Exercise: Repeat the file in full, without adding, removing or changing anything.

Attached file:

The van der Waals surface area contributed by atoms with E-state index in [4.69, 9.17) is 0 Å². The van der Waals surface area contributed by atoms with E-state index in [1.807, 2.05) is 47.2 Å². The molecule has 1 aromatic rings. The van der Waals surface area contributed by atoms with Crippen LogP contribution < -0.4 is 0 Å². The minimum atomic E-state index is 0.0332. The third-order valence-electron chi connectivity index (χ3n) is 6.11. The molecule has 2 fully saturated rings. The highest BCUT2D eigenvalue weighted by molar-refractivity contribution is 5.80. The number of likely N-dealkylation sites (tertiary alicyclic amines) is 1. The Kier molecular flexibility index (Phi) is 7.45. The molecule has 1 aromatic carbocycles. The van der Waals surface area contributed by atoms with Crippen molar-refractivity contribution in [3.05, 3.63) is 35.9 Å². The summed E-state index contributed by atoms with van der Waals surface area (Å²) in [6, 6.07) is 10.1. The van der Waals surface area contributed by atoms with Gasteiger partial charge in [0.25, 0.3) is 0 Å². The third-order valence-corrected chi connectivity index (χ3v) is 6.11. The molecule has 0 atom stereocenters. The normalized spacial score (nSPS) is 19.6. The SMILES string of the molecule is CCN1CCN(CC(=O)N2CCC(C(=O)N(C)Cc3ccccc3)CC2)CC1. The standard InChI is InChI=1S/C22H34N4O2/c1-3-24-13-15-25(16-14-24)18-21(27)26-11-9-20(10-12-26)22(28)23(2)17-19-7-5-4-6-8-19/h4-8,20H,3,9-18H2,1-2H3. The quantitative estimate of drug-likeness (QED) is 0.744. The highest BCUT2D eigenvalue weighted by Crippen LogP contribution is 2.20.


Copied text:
The van der Waals surface area contributed by atoms with E-state index in [4.69, 9.17) is 0 Å². The van der Waals surface area contributed by atoms with E-state index in [1.807, 2.05) is 47.2 Å². The molecule has 1 aromatic rings. The van der Waals surface area contributed by atoms with Crippen LogP contribution < -0.4 is 0 Å². The minimum atomic E-state index is 0.0332. The third-order valence-electron chi connectivity index (χ3n) is 6.11. The molecule has 2 fully saturated rings. The highest BCUT2D eigenvalue weighted by molar-refractivity contribution is 5.80. The number of likely N-dealkylation sites (tertiary alicyclic amines) is 1. The Kier molecular flexibility index (Phi) is 7.45. The molecule has 1 aromatic carbocycles. The van der Waals surface area contributed by atoms with Crippen molar-refractivity contribution in [3.05, 3.63) is 35.9 Å². The summed E-state index contributed by atoms with van der Waals surface area (Å²) in [6, 6.07) is 10.1. The van der Waals surface area contributed by atoms with Gasteiger partial charge in [0.25, 0.3) is 0 Å². The third-order valence-corrected chi connectivity index (χ3v) is 6.11. The molecule has 0 atom stereocenters. The normalized spacial score (nSPS) is 19.6. The SMILES string of the molecule is CCN1CCN(CC(=O)N2CCC(C(=O)N(C)Cc3ccccc3)CC2)CC1. The standard InChI is InChI=1S/C22H34N4O2/c1-3-24-13-15-25(16-14-24)18-21(27)26-11-9-20(10-12-26)22(28)23(2)17-19-7-5-4-6-8-19/h4-8,20H,3,9-18H2,1-2H3. The quantitative estimate of drug-likeness (QED) is 0.744. The highest BCUT2D eigenvalue weighted by Crippen LogP contribution is 2.20.